Job Description, Evaluation and Fit Assessment

The first time I heard of job description and job evaluation was way back in 1980s during my Industrial Engineering program. During my early days in Bosch, as a manufacturing engineer, I had to describe and evaluate the jobs for deciding the job grade for workmen. My work would then be checked, approved, and released by the corporate Industrial Engineering department.

Later in Germany I got trained in the nationwide standardized Agreement Framework for Wages (ERA: Entgelt-Rahmenabkommen) and had to describe the jobs, evaluate, and fit my team members in one of the tariff groups covering workmen to junior management. Finally, back in India I got trained in the Mercer International Position Evaluation methodology to describe and fit mainly mid and senior management roles.

Recently I got acquainted with the Qualification Pack – National Occupational Standards (QP-NOS) of National Skill Development Corporation (NSDC), an outstanding detailed Job Description of most of the occupations in all the industry sectors, similar to the ERA in Germany. This is a solid foundation for bridging the skill gap, so much being discussed. We still have a long way to go for the companies to reskill/upskill their employees based on QP-NOS, as is the case with ERA in Germany.

Along with these, I was also exposed many times with multiple assessments, like Theory X-Y, Insights Discovery, Enneagram, Mayer Briggs Type Indicator, (D)ominance, (I)nfluence, (S)teadiness and (C)onscientiousness Profiling, Caliper Profiling, Swayam Profile (based on Vata, Pitha, Kapha, an Indian Psychometric Assessment) and Assessment Centers. These assessments were just another source for arriving at the job fit or determining the potential based a subjective gut feel decision.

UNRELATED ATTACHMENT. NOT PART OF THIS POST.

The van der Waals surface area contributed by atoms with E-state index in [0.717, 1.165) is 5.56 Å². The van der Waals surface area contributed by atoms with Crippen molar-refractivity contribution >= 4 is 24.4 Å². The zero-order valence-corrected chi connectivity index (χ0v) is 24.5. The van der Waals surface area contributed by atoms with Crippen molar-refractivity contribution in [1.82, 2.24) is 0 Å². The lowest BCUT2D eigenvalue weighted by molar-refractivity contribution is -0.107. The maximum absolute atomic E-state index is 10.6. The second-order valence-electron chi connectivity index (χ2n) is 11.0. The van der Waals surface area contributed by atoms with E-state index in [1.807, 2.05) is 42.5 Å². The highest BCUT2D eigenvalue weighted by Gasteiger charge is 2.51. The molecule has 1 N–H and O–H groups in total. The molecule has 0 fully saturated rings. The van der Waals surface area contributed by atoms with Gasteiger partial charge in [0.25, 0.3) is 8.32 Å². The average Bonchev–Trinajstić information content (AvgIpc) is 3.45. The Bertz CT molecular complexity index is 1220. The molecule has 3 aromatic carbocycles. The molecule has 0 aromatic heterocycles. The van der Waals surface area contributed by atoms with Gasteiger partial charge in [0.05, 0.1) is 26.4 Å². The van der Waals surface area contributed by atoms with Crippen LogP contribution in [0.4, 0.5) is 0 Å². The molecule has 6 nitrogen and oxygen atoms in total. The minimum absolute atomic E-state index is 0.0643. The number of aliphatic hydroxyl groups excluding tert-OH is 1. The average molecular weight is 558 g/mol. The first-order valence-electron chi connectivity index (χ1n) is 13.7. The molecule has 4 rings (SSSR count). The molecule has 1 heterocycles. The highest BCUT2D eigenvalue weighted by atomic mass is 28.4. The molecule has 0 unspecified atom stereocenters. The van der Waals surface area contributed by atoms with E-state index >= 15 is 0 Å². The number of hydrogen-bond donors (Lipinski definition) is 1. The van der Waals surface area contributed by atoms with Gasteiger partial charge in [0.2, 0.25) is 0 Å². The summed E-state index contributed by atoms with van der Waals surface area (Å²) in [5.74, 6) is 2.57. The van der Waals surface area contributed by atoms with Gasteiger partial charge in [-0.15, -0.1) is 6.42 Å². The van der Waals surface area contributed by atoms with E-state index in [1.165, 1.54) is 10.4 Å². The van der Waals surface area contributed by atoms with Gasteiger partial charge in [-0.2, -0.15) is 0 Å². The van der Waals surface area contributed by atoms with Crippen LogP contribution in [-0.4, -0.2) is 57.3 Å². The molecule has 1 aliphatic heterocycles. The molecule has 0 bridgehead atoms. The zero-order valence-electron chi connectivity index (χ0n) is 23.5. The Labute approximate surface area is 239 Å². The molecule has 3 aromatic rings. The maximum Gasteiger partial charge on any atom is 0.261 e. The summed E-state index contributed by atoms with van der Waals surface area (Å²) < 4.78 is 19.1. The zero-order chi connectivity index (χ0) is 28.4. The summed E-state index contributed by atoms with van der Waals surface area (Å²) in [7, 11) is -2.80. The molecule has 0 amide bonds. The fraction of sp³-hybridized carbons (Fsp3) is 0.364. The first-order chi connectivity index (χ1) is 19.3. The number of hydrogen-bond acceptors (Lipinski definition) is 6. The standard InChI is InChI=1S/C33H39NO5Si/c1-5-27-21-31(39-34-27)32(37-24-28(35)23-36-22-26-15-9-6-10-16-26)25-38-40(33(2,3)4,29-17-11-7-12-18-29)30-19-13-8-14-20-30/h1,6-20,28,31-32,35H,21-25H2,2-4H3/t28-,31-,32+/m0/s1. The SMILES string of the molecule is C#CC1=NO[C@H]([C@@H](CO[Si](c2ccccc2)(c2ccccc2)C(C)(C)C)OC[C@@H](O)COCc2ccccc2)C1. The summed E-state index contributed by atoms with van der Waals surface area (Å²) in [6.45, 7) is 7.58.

While there is always an intrinsic desire to describe the job as precisely as possible to provide full clarity to the individual performing the respective job, there is also another school of thought to totally abandon such precise individual descriptions and replace them with trust and the expected team outcomes, for these self-managed teams, selected based on assessments, to decide the roles themselves and deliver the outcomes with least external intervention.

I am of the opinion that such a diametrically opposite stand is excellent for outcomes obvious to everyone and when these self-managed teams are sufficiently skilled to execute the tasks, a condition that may be a natural evolution after executing the roles consistently over many years and internalizing the role expectations by everyone, based again on the primary job description.

I believe the job description is, therefore, the primary foundation for performance excellence, even for the self-managed teams. The psychometric assessments can provide hints on an individual’s personality, but are not foolproof, due to various human factors. I have seen experienced leaders provide a more accurate and reliable assessment of an individual, even after a short discussion/interview.

The doHow® Role Attributes Target and Assessment modules that I have developed is more comprehensive, yet simple, and guides one to look at the key aspects for enhancing performance, the main outcome of any team.

Collaboration, Purpose, Accountability, Supervision, Guidance, Decision and Qualification together define the context and the Samuthána 3P Leadership Model and Samuthána Business Chakra Model cover the competencies. The specific competency that needs to be acquired, is then left to the individual to research and discover driven by the desire to progress to the next higher maturity level, in accordance to the doHow® principle of creating the desire to excel, instead of spoon feeding.

You may want to check out the doHow® Role Attributes Target and Assessment modules by visiting

Happy reading!

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